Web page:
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What’s at stake in Game 3? A look at historic trends

Klay Thompson, J.R. Smith, LeBron James

Golden State Warriors guard Klay Thompson, center, shoots between Cleveland Cavaliers forward LeBron James, bottom, and guard J.R. Smith (5) during the second half of Game 2 of basketball’s NBA Finals in Oakland, Calif., Sunday, June 7, 2015. The Cavaliers won 95-93 in overtime. (AP Photo/Jeff Chiu, Pool)

AP

The Cavaliers’ Game 2 win – and gained home-court advantage – didn’t give them an edge over the Warriors in the NBA Finals.

At least based on historic trends.

In a 1-1 best-of-seven series after the same team hosted the first two games, that team has won 60% of the time. Golden State is still in the driver’s seat.

What does that same history suggest is at stake in Game 3 in Cleveland tonight?

There have been 188 best-of-seven series where the teams split the first two games in one location.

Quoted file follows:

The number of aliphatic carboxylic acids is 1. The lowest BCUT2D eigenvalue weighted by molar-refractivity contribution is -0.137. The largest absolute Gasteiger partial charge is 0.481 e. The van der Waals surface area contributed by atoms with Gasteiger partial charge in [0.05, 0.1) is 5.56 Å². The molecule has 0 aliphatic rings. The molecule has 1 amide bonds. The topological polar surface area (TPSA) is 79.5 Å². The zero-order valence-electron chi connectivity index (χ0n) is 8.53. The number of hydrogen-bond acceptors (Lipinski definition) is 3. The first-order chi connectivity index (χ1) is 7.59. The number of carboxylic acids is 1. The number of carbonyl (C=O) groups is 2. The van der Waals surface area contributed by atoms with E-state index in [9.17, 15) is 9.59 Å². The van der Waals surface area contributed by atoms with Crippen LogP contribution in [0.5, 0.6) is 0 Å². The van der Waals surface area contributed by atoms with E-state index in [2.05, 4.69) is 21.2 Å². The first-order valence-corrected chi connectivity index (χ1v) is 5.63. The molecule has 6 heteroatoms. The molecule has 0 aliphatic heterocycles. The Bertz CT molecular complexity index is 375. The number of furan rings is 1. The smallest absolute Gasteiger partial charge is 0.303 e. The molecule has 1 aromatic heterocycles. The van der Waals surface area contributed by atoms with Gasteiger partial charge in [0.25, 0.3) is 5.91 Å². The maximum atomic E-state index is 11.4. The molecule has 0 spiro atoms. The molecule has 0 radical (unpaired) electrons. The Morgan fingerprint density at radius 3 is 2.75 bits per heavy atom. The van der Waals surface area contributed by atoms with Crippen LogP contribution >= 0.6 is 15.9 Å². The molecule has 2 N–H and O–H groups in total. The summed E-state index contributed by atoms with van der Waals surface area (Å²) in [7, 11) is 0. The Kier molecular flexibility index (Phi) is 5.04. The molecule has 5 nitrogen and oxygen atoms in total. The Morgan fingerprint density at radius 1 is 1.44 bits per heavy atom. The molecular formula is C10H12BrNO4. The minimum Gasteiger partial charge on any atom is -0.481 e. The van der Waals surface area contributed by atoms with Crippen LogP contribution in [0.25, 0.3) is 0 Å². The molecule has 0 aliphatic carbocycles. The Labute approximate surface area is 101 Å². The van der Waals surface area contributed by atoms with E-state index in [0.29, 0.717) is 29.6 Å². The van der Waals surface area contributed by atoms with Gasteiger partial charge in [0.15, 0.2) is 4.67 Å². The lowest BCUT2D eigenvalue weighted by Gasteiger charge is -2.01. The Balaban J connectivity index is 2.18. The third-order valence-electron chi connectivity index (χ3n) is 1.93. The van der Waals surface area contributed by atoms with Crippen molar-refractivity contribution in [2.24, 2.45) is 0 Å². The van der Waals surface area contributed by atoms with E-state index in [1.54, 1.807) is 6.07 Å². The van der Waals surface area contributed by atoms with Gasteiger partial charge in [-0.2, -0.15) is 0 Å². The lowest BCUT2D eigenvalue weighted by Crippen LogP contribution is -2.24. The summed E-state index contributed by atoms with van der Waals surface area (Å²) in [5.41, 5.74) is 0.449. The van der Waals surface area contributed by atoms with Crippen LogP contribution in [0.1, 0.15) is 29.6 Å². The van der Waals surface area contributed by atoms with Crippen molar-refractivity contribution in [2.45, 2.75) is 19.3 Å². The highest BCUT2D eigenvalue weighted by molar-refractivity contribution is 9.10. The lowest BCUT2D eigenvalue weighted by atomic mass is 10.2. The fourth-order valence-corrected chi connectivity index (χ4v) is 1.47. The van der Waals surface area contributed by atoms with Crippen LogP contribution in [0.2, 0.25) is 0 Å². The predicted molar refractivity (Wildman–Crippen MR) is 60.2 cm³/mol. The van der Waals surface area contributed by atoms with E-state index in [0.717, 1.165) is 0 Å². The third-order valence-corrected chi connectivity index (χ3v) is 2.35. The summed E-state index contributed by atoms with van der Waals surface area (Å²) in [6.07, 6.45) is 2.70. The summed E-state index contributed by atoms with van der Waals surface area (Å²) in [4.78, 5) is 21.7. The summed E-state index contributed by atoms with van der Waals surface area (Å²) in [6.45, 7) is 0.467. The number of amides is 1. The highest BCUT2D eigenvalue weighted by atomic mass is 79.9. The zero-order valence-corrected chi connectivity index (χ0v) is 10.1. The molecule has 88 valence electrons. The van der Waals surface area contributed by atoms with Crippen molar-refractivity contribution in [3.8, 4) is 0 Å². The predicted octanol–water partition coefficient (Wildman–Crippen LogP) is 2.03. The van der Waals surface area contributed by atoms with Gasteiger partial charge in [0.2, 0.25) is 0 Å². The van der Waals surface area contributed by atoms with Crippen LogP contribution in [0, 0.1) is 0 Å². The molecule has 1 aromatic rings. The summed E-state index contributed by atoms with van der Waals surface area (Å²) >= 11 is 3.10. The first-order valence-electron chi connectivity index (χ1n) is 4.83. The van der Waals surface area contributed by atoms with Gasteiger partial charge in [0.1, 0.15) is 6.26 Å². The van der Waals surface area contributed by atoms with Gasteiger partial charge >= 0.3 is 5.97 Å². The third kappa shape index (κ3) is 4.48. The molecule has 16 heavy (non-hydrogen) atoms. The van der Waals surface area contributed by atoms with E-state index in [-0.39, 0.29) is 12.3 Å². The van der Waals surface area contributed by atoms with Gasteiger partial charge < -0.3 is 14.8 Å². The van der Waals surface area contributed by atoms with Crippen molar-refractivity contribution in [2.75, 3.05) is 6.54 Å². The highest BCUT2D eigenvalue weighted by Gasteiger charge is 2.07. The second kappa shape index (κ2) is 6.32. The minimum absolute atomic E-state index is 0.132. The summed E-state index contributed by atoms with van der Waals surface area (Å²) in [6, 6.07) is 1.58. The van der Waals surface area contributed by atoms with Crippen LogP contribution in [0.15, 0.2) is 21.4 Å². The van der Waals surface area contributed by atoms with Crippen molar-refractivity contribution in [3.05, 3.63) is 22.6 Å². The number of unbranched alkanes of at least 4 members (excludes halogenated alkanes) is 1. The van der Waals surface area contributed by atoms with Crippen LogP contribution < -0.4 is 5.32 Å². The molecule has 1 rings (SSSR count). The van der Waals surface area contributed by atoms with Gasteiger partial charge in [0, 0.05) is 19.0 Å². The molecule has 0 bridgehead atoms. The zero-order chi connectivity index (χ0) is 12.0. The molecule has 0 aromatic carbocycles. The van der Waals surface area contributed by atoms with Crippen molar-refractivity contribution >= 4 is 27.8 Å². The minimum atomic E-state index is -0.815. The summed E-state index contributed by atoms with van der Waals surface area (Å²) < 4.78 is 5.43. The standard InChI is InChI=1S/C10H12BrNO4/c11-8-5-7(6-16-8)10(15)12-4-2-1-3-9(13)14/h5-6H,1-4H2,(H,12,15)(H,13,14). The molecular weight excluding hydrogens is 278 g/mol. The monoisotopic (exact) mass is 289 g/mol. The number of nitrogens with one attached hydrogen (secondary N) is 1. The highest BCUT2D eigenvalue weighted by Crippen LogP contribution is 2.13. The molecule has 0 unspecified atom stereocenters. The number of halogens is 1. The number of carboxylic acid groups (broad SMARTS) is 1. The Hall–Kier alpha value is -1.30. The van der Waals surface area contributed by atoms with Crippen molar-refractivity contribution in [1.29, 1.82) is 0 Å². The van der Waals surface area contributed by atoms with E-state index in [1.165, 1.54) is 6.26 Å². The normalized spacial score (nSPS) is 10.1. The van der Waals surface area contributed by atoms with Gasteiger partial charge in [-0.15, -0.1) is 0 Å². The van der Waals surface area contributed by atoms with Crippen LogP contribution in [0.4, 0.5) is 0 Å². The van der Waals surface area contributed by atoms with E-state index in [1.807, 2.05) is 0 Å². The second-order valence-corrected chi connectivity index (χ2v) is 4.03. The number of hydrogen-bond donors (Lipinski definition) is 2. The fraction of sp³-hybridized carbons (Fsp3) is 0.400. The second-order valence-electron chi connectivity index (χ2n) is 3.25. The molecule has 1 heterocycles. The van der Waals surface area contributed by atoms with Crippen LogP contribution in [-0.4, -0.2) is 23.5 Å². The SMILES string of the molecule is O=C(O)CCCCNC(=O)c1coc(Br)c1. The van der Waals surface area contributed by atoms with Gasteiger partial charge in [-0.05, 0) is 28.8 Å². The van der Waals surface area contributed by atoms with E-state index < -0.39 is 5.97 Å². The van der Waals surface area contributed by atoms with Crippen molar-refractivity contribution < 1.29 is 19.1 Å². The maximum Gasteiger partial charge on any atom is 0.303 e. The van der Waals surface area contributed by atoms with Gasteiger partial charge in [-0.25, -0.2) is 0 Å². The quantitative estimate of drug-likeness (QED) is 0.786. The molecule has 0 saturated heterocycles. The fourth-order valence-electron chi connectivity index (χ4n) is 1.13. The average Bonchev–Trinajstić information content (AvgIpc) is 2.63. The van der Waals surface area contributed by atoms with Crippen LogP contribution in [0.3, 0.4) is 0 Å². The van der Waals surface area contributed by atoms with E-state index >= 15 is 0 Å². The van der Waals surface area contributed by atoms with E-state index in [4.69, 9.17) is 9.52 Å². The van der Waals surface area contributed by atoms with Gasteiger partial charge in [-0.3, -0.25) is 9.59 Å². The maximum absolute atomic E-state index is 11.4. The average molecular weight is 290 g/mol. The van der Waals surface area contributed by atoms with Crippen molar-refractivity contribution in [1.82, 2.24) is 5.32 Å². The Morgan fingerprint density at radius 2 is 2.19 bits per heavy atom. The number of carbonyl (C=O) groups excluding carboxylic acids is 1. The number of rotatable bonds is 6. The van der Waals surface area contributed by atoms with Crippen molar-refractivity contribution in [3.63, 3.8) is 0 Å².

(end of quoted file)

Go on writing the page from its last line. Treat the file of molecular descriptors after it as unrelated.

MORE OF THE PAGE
• When the home team wins Game 3, it has won 65% of series.
  • When the road team wins Game 3, it has won 88% of series.

The numbers aren’t much different regardless how teams arrive at a 2-1 series. If the team originally holding home-court advantage is up, it wins 89% of the time. If the team not originally holding home-court advantage is up, it wins 64% of the time.

In other words, Golden State would gain a stronger position with a win tonight than Cleveland would.

Of course, that cuts the other way, too. The Cavaliers need to avoid a loss more than the the Warriors do.